Ulcerative colitis

Ulcerative colitis is a form of inflammatory bowel disease that affects the lining of the large bowel (colon) and back passage (rectum). The inflammation may be limited to the rectum (proctitis) but it may gradually move upwards and very occasionally may affect the whole of the large bowel.

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What are the symptoms?

The disease can give trouble on and off throughout life. Most of the time sufferers feel well with no symptoms – this means the disease is inactive (in remission). The disease flares up from time to time and becomes active (relapse). The main symptoms are:

  • Frequent and urgent need to pass blood and mucous (slime from your back passage)
  • Diarrhoea
  • Abdominal pain
  • A general feeling of tiredness

Occasionally, other symptoms occur and these may include reddening of the eyes, joint pain, skin lesions, loss of appetite, irritability and depression.


How is the diagnosis made?

To make a diagnosis of ulcerative colitis it is essential to examine the back passage and colon with a flexible telescope (flexible sigmoidoscope or colonoscope) which allows direct examination of the lining of the bowel.

Often a tiny portion of tissue (biopsy) is taken from the lining of the bowel for laboratory examination.


How can it be treated?

Ulcerative colitis can be cured by surgical removal of the large bowel. However, for most patients the disease can be controlled by drugs.

  • Steroids such as prednisolone are often prescribed for moderate to severe attacks of ulcerative colitis to damp down the inflammation. Steroids may be given as tablets by mouth, enemas, rectal foams or suppositories via the back passage. Severe attacks will be treated in hospital with steroids given via a vein into the blood stream.  Another drug, cyclosporin, is sometimes given with intravenous steroids.
  • Sulphasalazine, mesalazine or olsalazine are often given during an attack and for long-term use to keep the disease in remission. These drugs may be given as tablets, enemas or suppositories.
  • Azathioprine is used for a few patients with long term active disease who would otherwise need repeated courses of steroids.
  • Anti-TNF drugs are another group of drugs that can be given to patients with ulcerative colitis to try and prevent inflammation. These drugs are only used in a few patients with severe disease and are given by a Gastroenterologist.

If only the rectum is inflamed, treatment may just be with enemas, rectal foams or suppositories.


When is surgery necessary?

Most people never need an operation. The colon may have to be removed if:

  • A very severe attack of ulcerative colitis fails to respond to intensive medical treatment
  • Repeated attacks cause ill-health
  • Pre-cancerous changes are found in the colon

What operations are available for ulcerative colitis?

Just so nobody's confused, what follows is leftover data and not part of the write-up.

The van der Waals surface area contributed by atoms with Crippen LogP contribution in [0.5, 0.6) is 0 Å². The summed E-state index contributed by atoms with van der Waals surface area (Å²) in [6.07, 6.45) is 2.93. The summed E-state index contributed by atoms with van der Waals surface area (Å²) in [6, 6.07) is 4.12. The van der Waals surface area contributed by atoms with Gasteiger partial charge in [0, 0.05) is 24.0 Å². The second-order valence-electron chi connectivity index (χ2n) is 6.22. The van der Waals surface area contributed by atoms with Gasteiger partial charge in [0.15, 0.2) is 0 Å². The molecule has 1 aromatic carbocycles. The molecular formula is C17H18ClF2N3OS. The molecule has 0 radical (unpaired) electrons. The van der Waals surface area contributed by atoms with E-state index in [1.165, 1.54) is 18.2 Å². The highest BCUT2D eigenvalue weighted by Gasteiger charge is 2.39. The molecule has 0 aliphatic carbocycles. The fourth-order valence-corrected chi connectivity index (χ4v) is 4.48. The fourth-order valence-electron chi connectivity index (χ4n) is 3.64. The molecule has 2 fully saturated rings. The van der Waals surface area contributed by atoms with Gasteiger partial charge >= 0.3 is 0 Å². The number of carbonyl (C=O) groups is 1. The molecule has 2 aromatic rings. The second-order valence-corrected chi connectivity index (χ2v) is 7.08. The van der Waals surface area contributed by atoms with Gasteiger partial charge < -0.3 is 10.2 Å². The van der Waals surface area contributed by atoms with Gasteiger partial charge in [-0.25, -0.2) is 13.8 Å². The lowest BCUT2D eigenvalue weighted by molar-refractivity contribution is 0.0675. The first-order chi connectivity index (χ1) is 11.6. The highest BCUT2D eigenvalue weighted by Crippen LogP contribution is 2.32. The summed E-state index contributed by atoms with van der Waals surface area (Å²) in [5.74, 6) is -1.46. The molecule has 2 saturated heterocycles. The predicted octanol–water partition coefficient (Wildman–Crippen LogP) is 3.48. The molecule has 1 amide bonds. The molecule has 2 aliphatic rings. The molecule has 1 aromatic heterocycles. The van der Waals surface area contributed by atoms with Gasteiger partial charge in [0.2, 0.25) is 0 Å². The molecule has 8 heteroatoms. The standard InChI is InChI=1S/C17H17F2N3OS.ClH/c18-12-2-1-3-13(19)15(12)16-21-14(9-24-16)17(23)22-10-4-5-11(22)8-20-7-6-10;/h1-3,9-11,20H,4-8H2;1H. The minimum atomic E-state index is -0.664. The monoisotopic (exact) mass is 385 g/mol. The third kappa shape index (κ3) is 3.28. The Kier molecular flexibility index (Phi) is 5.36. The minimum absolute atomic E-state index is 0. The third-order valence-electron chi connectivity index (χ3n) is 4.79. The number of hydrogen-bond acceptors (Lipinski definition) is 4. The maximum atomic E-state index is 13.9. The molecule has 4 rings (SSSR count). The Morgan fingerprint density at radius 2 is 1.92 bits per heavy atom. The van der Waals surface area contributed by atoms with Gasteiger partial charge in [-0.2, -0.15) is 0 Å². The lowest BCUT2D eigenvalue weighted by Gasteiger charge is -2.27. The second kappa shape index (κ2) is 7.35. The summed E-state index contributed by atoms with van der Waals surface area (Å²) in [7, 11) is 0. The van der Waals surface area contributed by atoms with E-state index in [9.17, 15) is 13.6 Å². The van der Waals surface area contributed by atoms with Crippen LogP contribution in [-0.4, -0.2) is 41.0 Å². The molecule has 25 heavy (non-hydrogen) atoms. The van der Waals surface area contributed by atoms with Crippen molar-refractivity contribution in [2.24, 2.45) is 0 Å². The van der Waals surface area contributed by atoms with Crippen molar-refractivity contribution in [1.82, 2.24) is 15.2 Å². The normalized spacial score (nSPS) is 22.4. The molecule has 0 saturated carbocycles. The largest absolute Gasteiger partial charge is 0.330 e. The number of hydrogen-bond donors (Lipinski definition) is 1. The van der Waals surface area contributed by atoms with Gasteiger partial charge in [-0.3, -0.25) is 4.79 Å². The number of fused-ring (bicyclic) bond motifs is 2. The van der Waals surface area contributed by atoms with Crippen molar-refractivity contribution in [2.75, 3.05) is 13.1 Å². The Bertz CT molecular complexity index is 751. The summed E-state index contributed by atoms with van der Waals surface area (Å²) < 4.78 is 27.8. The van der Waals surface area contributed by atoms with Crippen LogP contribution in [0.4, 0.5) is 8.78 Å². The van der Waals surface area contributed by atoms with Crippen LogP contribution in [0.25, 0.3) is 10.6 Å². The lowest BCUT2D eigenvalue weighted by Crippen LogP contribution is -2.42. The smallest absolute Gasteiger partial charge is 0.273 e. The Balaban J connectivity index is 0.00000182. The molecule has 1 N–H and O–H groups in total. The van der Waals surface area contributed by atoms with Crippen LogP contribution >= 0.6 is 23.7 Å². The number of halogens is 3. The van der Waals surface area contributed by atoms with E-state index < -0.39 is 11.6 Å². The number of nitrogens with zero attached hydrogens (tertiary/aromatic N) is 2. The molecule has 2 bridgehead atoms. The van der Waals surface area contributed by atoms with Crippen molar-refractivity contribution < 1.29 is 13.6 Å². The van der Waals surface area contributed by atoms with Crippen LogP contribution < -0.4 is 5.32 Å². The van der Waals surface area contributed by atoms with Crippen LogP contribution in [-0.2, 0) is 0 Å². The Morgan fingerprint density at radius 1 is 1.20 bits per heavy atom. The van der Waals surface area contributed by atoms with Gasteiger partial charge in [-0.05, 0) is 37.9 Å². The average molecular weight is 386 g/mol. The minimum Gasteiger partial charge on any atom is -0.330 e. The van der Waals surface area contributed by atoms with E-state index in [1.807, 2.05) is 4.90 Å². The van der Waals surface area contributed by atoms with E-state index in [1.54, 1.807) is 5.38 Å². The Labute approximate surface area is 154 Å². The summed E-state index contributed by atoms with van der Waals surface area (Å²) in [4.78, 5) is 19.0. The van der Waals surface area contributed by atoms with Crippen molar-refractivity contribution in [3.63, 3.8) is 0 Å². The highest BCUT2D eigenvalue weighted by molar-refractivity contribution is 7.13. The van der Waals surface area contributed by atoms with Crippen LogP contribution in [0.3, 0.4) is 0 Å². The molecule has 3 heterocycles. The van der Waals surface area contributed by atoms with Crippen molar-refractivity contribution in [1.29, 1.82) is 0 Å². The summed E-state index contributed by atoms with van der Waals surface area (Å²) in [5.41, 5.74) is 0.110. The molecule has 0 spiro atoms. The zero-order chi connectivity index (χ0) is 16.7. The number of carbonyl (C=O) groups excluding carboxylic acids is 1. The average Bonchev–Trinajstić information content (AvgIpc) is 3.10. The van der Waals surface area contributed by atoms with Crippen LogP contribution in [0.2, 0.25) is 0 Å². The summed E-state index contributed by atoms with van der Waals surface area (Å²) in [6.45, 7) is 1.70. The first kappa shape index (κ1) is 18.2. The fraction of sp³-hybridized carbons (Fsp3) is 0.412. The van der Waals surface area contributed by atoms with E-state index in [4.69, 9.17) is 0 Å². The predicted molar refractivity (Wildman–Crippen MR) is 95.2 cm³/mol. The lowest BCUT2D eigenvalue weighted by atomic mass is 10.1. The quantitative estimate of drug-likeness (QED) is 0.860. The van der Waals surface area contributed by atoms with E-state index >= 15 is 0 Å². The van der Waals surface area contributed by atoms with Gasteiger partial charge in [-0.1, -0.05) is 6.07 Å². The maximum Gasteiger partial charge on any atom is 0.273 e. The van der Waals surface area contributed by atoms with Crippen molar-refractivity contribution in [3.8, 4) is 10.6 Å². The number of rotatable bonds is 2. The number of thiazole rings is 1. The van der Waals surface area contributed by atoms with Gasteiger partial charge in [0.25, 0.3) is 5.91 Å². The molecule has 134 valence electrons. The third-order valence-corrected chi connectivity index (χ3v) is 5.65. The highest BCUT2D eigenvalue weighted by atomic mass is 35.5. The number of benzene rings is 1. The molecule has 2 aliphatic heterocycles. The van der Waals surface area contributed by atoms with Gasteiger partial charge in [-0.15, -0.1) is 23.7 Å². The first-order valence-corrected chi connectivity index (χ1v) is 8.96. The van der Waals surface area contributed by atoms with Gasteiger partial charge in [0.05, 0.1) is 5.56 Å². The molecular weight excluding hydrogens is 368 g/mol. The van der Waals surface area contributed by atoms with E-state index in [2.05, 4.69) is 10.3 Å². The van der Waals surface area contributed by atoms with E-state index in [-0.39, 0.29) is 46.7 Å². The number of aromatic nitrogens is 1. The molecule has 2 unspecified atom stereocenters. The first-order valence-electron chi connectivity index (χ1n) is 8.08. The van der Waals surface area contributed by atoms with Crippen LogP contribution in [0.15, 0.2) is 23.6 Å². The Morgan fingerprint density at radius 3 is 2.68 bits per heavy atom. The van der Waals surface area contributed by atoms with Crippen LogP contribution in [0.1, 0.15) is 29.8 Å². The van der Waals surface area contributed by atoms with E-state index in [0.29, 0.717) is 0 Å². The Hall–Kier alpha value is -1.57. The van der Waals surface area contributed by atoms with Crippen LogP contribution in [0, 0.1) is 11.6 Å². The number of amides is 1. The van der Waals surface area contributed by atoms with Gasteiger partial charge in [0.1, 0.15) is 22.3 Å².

There are several operations available for the surgical treatment of ulcerative colitis. All of these operations involve the removal of the large bowel.

For some patients a proctocolectomy with an ileal pouch is suitable. This involves removal of the entire large bowel and the formation of a pouch to replace the rectum. The pouch is made from a segment of the small bowel and joined to the anus. The operation is often done in stages via a single large incision (open surgery) or with multiple small incisions (laparoscopic or ‘key-hole’ surgery). Part of the remaining small bowel (ileum) is brought through the abdominal wall onto the tummy as a spout (ileostomy), which drains into a small plastic bag (stoma). When the pouch has healed the bowel is then reconnected such that the spout is put back into the abdomen.

For some patients including those who do not have a good working muscle around the back passage, the most suitable operation is proctocolectomy. This is where the whole colon and rectum are removed and an ileostomy is formed which is permanent. Specialist nurses train the patient in how to care for the ileostomy.

No operation is perfect. Each has advantages and disadvantages. In each case, the choice of operation has to be made on an individual basis by the patient and surgeon.


Do I need a special diet?

In general people with inflammatory bowel disease can eat what they like but it is important to maintain weight. In a few people, milk can make symptoms worse, but the majority of sufferers can take milk products without harm.


Can ulcerative colitis lead to cancer?

Yes, but the circumstances under which this occurs are well understood. The risks are only substantial in patients with ulcerative colitis if their disease affects most of, or the whole, colon and has been present for many years. It is sometimes possible to detect warning changes (dysplasia) in the bowel before cancer develops. Some doctors advise patients at risk to have regular annual colonoscopic examinations to detect such changes. If they are found, the person is advised to have the colon removed. The cancer risk can be one factor to be taken into account when deciding whether an operation should be advised for long standing colitis.


Further information